TTT’s Andy Driscoll and Lynnell Mickelsen talk with the founders, supporters and professionals involved in Women’s Cancer Action and how and why they came into being in the midst of a plethora of other groups claiming to do the same.

Guests:

Barbara Wiener: Chair of the Board, Women's Cancer Action; Founder, Women's Cancer Resource Center (has lived with cancer)
Rep. Karen Clark, RN: State Representative and Volunteer Executive Director, Women's Environmental Institute (has lived with cancer)
Karen Einesman: Program Director, Women's Cancer Action

Broadcast: in Minneapolis/St. Paul KFAI-FM, 90.3/106.7/Streamed @ KFAI.org 9-10AM, Monday, October 18

Archived: Click here

If you liked reading this article, consider contributing a cuppa jove to Evergreene Digest--using the donation button in the above right-hand corner—so we can bring you more just like it.

Summary | Gulf Coast Oil Spill Disaster: Week of October 17

4 New Items including:

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  • America Moves On From Spill, Gulf Coast Feels Abandoned
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  • Watch Crude Justice and hold BP accountable
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David Culver, ed., Evergreene Digest

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Tony Auth

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White House to Lift Ban on Deep-Water Drilling,  Peter Baker, New York Times | NY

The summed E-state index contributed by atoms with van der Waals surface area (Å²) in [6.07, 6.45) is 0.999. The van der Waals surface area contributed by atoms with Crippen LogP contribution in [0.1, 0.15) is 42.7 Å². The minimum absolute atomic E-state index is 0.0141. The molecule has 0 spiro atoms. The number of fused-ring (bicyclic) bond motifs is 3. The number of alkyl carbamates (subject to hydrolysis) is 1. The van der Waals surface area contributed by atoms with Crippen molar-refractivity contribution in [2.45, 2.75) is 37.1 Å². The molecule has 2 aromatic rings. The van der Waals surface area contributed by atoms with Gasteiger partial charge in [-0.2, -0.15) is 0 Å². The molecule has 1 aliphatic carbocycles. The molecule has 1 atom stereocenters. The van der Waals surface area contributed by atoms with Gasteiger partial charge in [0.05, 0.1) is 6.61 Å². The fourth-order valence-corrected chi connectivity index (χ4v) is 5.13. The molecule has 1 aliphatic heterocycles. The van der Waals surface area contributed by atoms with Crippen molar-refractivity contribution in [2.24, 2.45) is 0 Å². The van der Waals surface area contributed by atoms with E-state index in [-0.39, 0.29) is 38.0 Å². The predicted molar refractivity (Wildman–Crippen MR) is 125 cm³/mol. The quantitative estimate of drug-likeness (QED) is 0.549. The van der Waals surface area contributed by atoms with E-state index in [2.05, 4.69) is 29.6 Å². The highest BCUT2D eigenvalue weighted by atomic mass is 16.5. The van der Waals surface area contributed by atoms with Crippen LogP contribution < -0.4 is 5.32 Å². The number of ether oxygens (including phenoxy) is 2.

Obusha surrenders again

America Moves On From Spill, Gulf Coast Feels Abandoned, Jay Reeves, Huffington Post
"Awareness has dropped. People don't really care about the people who were affected. They don't care about the fish life," said Edmonds, founder of Taking Back the Gulf.

White House squelched release of BP oil spill estimates, Renee Schoof and Margaret Talev, McClatchy Newspapers

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  • The staff paper does not assign any motive to the administration’s moves but says the underestimating of flow rates “undermined public confidence in the federal government’s response” by creating the impression the government was either incompetent or untrustworthy. The paper said that the loss of trust “fuels public fears.”
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  • BP and Administration: Lies, Deceit, and Coverup in the Gulf
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  • Experts question BP's take on Gulf oil spill
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Watch Crude Justice and hold BP accountable, Ed Begley, Jr., Alliance for Justice

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  • I am honored to serve as the narrator for this important film and I hope that you will join me and get involved by signing the petition,  watching Crude Justice online, or volunteering to organize a screening of the film in your city. The people we interviewed asked us to carry a message back to the rest of the country that they don’t want to be forgotten. Help us make sure that message is heard.
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  • Experts question BP's take on Gulf oil spill
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  • BP and Administration: Lies, Deceit, and Coverup in the Gulf